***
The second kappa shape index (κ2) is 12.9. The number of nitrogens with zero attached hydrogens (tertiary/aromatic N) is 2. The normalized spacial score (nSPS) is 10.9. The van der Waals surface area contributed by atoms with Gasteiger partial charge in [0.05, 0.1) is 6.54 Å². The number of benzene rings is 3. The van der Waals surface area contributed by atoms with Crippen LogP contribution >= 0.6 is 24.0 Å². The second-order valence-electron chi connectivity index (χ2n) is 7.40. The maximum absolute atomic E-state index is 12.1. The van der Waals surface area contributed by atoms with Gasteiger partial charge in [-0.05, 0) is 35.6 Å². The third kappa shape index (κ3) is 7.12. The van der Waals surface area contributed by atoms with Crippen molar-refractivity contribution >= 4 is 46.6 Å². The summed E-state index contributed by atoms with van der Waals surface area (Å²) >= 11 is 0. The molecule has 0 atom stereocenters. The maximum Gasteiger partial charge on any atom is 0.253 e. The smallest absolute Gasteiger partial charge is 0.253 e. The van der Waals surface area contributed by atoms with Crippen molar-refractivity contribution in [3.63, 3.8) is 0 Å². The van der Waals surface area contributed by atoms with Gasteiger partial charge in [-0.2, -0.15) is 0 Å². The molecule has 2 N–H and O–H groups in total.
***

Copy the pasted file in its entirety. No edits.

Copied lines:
The second kappa shape index (κ2) is 12.9. The number of nitrogens with zero attached hydrogens (tertiary/aromatic N) is 2. The normalized spacial score (nSPS) is 10.9. The van der Waals surface area contributed by atoms with Gasteiger partial charge in [0.05, 0.1) is 6.54 Å². The number of benzene rings is 3. The van der Waals surface area contributed by atoms with Crippen LogP contribution >= 0.6 is 24.0 Å². The second-order valence-electron chi connectivity index (χ2n) is 7.40. The maximum absolute atomic E-state index is 12.1. The van der Waals surface area contributed by atoms with Gasteiger partial charge in [-0.05, 0) is 35.6 Å². The third kappa shape index (κ3) is 7.12. The van der Waals surface area contributed by atoms with Crippen molar-refractivity contribution >= 4 is 46.6 Å². The summed E-state index contributed by atoms with van der Waals surface area (Å²) >= 11 is 0. The molecule has 0 atom stereocenters. The maximum Gasteiger partial charge on any atom is 0.253 e. The smallest absolute Gasteiger partial charge is 0.253 e. The van der Waals surface area contributed by atoms with Crippen molar-refractivity contribution in [3.63, 3.8) is 0 Å². The van der Waals surface area contributed by atoms with Gasteiger partial charge in [-0.2, -0.15) is 0 Å². The molecule has 2 N–H and O–H groups in total.